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A Vulcan Becomes Diogenes

2:26 PM, May 16, 2011 • By THOMAS DONNELLY
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In a Foreign Policy article, “Confessions of a Vulcan,” Dov Zakheim puts himself and his former Bush-era “Vulcan” colleagues in his analytical crosshairs, in particular on the subject of Afghanistan and the larger issue of “nation building,” or, as Zakheim more correctly and precisely defines it, state building.

Vulcan

The article, though not long, resists simple summarizing, but a number of highlights serve as an encouragement for a serious reader. To begin with, Zakheim admits that his own appointment as coordinator for Afghanistan reconstruction – on top of his day job as Pentagon comptroller – in 2002 was a reflection of the Bush administration’s lack of a serious policy: “The decision to appoint me reflected not only the administration's preoccupation with Iraq but its seeming loss of interest in following through on support for the reconstruction of Afghanistan.” This is not the kind of confession Washington power elites – and make no mistake, Zakheim’s status as a “Vulcan” was well merited – are in the habit of making.

A second sign of intellectual honesty in the article is Zakheim’s confession about the tasks of state building and the U.S. government’s capabilities to undertake it. The Bush team of Vulcans led by former secretary of State Condoleezza Rice were notorious for their skepticism of Clinton-era “nation building,” believing it to be a misuse of U.S. military power, and preaching a realist’s “humility” in strategy making. Thus it is less than surprising that the Bush administration operated at cross-purposes in Afghanistan and Iraq. Zakheim sketches the story briefly:

I came into the Bush administration believing that the United States was terrible at nation building (again, really state building). Events after 2001, during my stint in the Department of Defense, initially led me to conclude that I had been wrong. During the period when I was DoD's civilian coordinator for Afghanistan, I openly conceded to my friends and colleagues that events in Afghanistan were disproving my belief that the United States was incapable of nation building.

Zakheim writes that he’s gone back and forth on the issue since – again evidence of a further, nearly unprecedented level of candor from a former public official. But his concluding confession is notable for its mature humility, both about the need for American power and on the part of those who wield it:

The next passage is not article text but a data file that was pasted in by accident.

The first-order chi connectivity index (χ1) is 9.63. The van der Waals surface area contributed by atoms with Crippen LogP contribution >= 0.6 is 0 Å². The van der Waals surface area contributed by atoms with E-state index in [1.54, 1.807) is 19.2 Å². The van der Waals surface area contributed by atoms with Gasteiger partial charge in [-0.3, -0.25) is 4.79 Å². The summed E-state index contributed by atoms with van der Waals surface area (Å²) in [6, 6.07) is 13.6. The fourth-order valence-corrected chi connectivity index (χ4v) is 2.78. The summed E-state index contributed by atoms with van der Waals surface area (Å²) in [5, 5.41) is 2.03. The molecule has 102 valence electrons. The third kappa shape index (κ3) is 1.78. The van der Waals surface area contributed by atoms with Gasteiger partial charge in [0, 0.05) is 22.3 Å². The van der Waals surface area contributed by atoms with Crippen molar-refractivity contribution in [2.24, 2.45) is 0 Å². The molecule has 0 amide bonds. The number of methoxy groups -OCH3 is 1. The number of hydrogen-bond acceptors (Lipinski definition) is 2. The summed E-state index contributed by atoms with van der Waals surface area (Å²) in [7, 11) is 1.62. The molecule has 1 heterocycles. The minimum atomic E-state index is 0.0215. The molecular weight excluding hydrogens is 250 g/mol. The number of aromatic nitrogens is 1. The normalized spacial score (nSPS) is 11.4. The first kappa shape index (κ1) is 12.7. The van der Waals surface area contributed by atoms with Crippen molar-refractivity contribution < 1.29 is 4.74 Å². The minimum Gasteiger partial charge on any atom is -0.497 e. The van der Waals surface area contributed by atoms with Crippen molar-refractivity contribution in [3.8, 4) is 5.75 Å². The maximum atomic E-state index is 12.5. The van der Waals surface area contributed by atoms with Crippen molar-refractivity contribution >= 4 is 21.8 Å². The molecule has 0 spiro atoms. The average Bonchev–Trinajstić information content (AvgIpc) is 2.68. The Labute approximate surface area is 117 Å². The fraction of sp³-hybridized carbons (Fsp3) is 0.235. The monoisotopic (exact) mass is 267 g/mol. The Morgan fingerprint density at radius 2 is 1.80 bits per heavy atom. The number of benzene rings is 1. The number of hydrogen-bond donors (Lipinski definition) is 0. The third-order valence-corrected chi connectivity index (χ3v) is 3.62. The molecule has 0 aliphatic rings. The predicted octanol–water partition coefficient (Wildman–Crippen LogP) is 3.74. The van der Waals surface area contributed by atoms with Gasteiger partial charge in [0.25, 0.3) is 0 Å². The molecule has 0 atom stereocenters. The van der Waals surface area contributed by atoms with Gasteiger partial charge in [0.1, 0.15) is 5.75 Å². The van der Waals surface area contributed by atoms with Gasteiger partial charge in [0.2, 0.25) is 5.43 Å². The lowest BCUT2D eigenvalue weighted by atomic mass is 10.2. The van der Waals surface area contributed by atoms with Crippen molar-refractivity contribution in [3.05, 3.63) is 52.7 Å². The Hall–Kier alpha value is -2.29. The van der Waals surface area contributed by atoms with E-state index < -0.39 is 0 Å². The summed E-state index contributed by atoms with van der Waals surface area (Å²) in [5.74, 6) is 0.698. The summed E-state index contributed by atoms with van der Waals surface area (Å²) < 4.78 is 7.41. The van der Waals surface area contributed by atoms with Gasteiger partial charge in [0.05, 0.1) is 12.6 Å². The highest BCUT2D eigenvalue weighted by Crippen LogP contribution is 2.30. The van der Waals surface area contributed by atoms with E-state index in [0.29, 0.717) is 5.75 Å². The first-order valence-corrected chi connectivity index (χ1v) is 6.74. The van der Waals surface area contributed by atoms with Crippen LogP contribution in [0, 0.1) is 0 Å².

As long as the United States remains a superpower with global interests, it will find those interests threatened somewhere in the world. It cannot turn away from those threats; "Fortress America" is an inviting concept that became obsolete at the turn of the twentieth century, as the isolationists of the 1930s discovered by the end of that decade. It is of course impossible to foretell where America's next war will take place. No one expected to go to war with Saddam Hussein in 1991, just a few years after the United States sided with him in his decade-long conflict with Iran. Amply predicted in intelligence circles though it was, no one in policy circles really expected post-Tito Yugoslavia to break apart. No one expected America to engage in a decade-long (and counting) war in Afghanistan. And not even the most rabid neocons expected that "mission accomplished" would take the better part of a decade to be realized in Iraq. That another war will take place is a certainty, however. And when it comes, whether against a so-called "rogue" state or another major power, the United States will need to be able both to make policy and to implement it.

The fact that policy during much of the Bush administration was made by people whose egos and dreams were outsized even by Washington standards undermined efforts to implement an effective followup to the initial military operations. An endless stream of journalistic accounts has documented the stubborn refusal of leading American actors in the Iraq drama to address the cultural, political, and religious realities that governed Iraqi society. Less well documented but no less important is the pernicious impact of a similar combination of blindness, obstinacy, and illusion regarding the implementation of American policy objectives in Afghanistan.

Real leadership is not only about setting directions. It also has to encompass a management style that can see efforts through to successful completion. In fact, it is not the management style itself that matters, it is the awareness that management matters. The details will not "take care of themselves." It is all well and good to be a Vulcan, or to be a member of some future exclusive crowd of would-be public servants. Someone, however, has to know how to get the job done. 

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